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Sunday, June 22, 2014

Wall Clocks, a First Look at The Boerum House and Home, and More

Illustration by Jason Lee  
First Look

This month, Partners & Spade co-founders Andy Spade and Anthony Sperduti will debut The Boerum House and Home (312 Atlantic Ave., Boerum Hill), a store laid out like an apartment and designed with architecture firm Flank.

(Photo: Courtesy of the vendor)

Everlane pops up at 199 Lafayette through June 28.

Three-year-old basics purveyor Everlane is online only, but at this temporary Soho-loft space, you can actually touch and take home the brand’s twill duffels ($95) and Italian-leather totes
($395) and try on their tees (clothes orders will be shipped to you).
Per Everlane’s “radical transparency,” museum plaques list the items’
factory origins and price markups.


Wall Clocks

Because you can’t wall-mount your smartphone.

From left, the Present clock and the Newgate wall clock.  
(Photo: Courtesy of the vendors)
Hard to Read/Over $100: The Present clock, $200 at the MoMA Store, 11 W. 53rd St.

Easy to Read/Over $100: Newgate wall clock, $135 at West Elm, 1870 Broadway.

From left, Last Minute clock and Pugg clock.  
(Photo: Courtest of the vendors)
Hard to Read/Under $100: Last Minute clock, $65 at

Easy to Read/Under $100: Pugg clock, $11 at Ikea, 1 Beard St., Red Hook.

The Future

When London 3-D-printing emporium iMakr
opens its first Stateside outpost on June 19 near the Bowery, customers
can commission custom pieces—say, a bust of their Chihuahua—or shop
pre-designed products.

(Photo: Courtesy of the vendors)
Brain birdhouse ($40)

Marco Valenzuela’s life-size brain design takes 16 hours to print. When
fitted with LED lights, the same piece becomes a table lamp.

Platform heels ($58)

Composed of two printable parts that are assembled with a rubber sole
and leather straps. Available in any size, each shoe takes about eight
hours to print.

Comb ($10)

This simple, wide-tooth design is ready to use in 30 minutes, and can be
printed in Laywood—a brown filament that (somehow) smells and looks
like real wood.

Ask a Shop Clerk

Fabiana Faria and Helena Barquet collaborated last year at a design fair
in Maastricht, fell in love, and this May opened the homeware shop Coming Soon (37
Orchard St.), where they carry Tom Dixon salt and pepper shakers,
Christopher Harth cutting boards, and the occasional box of Sacred Sage.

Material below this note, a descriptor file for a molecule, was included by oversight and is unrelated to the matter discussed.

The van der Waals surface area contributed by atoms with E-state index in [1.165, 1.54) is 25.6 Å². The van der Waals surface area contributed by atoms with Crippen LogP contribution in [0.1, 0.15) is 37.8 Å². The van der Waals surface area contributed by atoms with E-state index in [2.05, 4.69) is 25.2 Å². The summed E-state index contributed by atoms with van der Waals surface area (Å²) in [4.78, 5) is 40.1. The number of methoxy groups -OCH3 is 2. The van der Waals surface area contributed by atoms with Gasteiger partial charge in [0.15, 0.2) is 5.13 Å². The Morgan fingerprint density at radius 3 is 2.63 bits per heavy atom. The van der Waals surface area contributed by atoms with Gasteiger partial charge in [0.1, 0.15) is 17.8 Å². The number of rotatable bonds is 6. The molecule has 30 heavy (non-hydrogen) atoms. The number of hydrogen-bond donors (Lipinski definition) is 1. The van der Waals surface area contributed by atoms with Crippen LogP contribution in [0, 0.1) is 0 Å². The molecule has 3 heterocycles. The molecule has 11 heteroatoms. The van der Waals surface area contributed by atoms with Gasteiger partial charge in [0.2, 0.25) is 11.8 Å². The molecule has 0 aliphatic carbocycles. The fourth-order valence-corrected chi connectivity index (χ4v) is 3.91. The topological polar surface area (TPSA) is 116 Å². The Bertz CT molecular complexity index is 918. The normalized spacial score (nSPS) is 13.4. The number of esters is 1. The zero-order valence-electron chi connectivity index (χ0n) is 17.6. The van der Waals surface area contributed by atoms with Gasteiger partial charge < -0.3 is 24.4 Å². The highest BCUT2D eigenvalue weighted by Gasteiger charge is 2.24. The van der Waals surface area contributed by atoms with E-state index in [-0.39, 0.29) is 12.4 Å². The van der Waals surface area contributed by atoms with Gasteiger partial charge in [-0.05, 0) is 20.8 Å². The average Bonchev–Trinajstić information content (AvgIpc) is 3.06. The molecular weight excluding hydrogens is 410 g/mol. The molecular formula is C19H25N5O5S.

(Photo: Cassandra Rose Tannenbaum/New York Magazine. Illustration by Murphy Lippincott.)
Nice houndstooth chairs.

H.B.: They’re from the ’70s.

F.F.: We reupholstered them in that giant print; it reminds us of those big-pixel ’90s video games, like Duck Hunt.

And the naked figurines?

F.F.: They’re mini couples, hanging out inside geode stones called Love Caves.

H.B.: They’ve even got teeny-tiny pubic hair. They’re a best seller.

Trend Spawning

Op-art effects are popping up everywhere from summer dresses to wool rugs.

(Photo: Jeff Greenberg/Alamy)
November 2008

Sol LeWitt: A Wall Drawing Retrospective—featuring many of the pioneer minimalist’s isometric renderings—launches its 25-year run at Mass MoCA.

January 2013

Milan-based artistNathalie Du Pasquier, a co-founder of the ’80s-era,
postmodern Memphis Group, produces a series of oil paintings that seem
to pop out of the canvas.

February 2013

German designer Tina Schmid launches the Tilt side table; when not in
use, it lies flat against the wall but appears to have three-dimensional

(Photo: Colin Faulkner)
March 2013

Canadian studio +tongtong debuts a series of sculptural welded-steel
clothing racks that, when viewed head-on, look as though they’re
sketched on the wall.

(Photo: Emily Johnston)
March 2014

The spring collection of Dusen Dusen founder Ellen Van Dusen, who
studied the neuroscience of vision in college, includes silk dresses
printed with trippy, eye-tricking stripes.

May 2014

Brooklyn-based studio Bower debuts its Shape Mirrors collection at
Design Week—flat, color-tinted mirror pieces, arranged to give the
illusion of cubic shapes.

May 2014

Chorin, the brainchild of designers Katrin Greiling and Parasto Backman,
debuts at Design Week with three wool rugs—the colors and lines are
reminiscent of digital 3-D renderings.

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